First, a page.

Maintaining Authority While Weighing Competing Ethical Claims: Creon’s Dilemma in Sophocles’ Antigone

Abstract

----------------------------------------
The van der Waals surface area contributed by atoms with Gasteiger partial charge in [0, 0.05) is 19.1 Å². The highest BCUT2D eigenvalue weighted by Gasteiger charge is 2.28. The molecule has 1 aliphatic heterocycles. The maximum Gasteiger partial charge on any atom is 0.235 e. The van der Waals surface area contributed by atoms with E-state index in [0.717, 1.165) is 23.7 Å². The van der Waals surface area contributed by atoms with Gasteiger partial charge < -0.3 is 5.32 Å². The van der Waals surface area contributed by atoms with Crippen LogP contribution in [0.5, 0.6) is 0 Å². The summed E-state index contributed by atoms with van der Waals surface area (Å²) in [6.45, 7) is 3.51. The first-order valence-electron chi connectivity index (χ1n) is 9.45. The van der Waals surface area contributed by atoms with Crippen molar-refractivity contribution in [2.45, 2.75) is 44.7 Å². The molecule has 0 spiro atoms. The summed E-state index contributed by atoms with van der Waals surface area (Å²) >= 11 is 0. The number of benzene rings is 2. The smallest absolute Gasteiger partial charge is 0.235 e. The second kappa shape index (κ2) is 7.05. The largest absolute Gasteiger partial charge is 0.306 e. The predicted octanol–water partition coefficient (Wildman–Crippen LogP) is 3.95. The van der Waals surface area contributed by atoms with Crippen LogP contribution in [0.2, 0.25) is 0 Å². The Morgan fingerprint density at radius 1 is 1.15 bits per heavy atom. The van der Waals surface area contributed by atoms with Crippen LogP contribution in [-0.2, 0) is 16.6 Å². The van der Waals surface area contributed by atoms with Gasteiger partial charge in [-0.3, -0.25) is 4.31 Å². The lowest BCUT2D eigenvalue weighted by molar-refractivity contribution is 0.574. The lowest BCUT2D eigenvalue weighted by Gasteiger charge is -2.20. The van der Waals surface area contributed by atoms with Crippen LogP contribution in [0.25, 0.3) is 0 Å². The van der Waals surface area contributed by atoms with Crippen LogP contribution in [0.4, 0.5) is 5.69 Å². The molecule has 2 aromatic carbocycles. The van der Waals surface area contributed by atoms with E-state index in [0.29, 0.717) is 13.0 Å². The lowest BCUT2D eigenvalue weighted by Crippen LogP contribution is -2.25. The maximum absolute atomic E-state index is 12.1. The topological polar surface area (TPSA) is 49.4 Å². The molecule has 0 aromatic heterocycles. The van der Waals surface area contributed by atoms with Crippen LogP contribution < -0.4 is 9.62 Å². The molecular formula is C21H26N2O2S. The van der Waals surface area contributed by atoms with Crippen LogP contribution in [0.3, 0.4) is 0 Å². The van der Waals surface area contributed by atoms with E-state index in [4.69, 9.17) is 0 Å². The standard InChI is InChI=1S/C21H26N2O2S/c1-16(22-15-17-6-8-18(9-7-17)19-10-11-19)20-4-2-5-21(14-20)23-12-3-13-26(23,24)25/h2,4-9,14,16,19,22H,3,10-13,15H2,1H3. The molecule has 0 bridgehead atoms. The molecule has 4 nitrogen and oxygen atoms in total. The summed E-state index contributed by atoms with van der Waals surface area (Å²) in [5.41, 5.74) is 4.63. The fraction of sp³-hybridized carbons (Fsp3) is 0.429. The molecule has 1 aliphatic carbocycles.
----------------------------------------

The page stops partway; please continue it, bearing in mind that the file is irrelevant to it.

This case examines Sophocles’ Antigone for insight regarding how leaders respond to ethical challenges that undermine their authority. Creon assumes the throne of Thebes following the murder of the standing monarch Eteocles by his own brother Polyneices. Attempting to restore order to the city, Creon denies Polyneices traditional burial rites to deter others from similarly pursuing politically subversive actions. His decree is challenged by Polyneices’ sister Antigone, who is willing to accept a death sentence under the belief that burying her brother is mandated by the gods. Sophocles’ play sheds light on the dilemma leaders confront when deliberating between the competing demands of their organization’s best interest and wider ethical concerns. The case also invites examination of the ability of marginalized individuals, such as the young girl Antigone, to influence the deliberative process. In turn, the case considers how leaders maintain their authority when confronted by challenges to their organization’s fundamental principles.

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